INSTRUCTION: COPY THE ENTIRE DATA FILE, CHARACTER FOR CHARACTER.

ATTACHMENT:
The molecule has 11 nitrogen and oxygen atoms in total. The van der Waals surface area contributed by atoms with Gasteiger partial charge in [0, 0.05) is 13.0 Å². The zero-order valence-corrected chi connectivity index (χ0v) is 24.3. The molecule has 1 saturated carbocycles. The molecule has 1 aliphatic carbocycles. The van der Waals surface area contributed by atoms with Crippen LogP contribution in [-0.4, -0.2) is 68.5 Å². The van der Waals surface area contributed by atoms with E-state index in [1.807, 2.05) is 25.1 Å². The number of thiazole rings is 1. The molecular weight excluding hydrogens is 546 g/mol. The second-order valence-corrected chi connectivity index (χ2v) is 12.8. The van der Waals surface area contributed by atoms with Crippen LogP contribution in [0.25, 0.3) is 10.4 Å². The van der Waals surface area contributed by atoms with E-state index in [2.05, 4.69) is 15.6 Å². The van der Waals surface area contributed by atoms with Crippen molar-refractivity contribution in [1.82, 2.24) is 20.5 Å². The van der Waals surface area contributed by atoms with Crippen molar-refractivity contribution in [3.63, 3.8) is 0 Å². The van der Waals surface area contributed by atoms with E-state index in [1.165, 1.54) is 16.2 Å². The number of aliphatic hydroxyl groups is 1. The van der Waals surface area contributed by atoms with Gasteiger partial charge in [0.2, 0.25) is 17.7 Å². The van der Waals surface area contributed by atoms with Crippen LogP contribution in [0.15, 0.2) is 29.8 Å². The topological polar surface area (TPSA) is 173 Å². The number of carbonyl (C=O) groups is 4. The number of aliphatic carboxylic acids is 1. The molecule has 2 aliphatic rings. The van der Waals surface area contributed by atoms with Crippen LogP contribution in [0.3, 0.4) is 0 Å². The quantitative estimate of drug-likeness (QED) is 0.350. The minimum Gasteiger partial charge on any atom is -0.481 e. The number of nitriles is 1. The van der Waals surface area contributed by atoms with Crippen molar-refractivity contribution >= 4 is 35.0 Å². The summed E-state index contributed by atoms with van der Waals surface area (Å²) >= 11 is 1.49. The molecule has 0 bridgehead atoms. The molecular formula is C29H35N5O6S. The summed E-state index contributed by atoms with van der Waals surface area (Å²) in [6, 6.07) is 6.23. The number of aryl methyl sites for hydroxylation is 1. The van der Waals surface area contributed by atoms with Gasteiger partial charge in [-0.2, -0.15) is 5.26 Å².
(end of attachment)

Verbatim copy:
The molecule has 11 nitrogen and oxygen atoms in total. The van der Waals surface area contributed by atoms with Gasteiger partial charge in [0, 0.05) is 13.0 Å². The zero-order valence-corrected chi connectivity index (χ0v) is 24.3. The molecule has 1 saturated carbocycles. The molecule has 1 aliphatic carbocycles. The van der Waals surface area contributed by atoms with Crippen LogP contribution in [-0.4, -0.2) is 68.5 Å². The van der Waals surface area contributed by atoms with E-state index in [1.807, 2.05) is 25.1 Å². The number of thiazole rings is 1. The molecular weight excluding hydrogens is 546 g/mol. The second-order valence-corrected chi connectivity index (χ2v) is 12.8. The van der Waals surface area contributed by atoms with Crippen LogP contribution in [0.25, 0.3) is 10.4 Å². The van der Waals surface area contributed by atoms with E-state index in [2.05, 4.69) is 15.6 Å². The van der Waals surface area contributed by atoms with Crippen molar-refractivity contribution in [1.82, 2.24) is 20.5 Å². The van der Waals surface area contributed by atoms with Crippen molar-refractivity contribution in [3.63, 3.8) is 0 Å². The van der Waals surface area contributed by atoms with E-state index in [1.165, 1.54) is 16.2 Å². The number of aliphatic hydroxyl groups is 1. The van der Waals surface area contributed by atoms with Gasteiger partial charge in [0.2, 0.25) is 17.7 Å². The van der Waals surface area contributed by atoms with Crippen LogP contribution in [0.15, 0.2) is 29.8 Å². The topological polar surface area (TPSA) is 173 Å². The number of carbonyl (C=O) groups is 4. The number of aliphatic carboxylic acids is 1. The molecule has 2 aliphatic rings. The van der Waals surface area contributed by atoms with Crippen LogP contribution in [0.3, 0.4) is 0 Å². The quantitative estimate of drug-likeness (QED) is 0.350. The minimum Gasteiger partial charge on any atom is -0.481 e. The number of nitriles is 1. The van der Waals surface area contributed by atoms with Crippen molar-refractivity contribution >= 4 is 35.0 Å². The summed E-state index contributed by atoms with van der Waals surface area (Å²) >= 11 is 1.49. The molecule has 0 bridgehead atoms. The molecular formula is C29H35N5O6S. The summed E-state index contributed by atoms with van der Waals surface area (Å²) in [6, 6.07) is 6.23. The number of aryl methyl sites for hydroxylation is 1. The van der Waals surface area contributed by atoms with Gasteiger partial charge in [-0.2, -0.15) is 5.26 Å².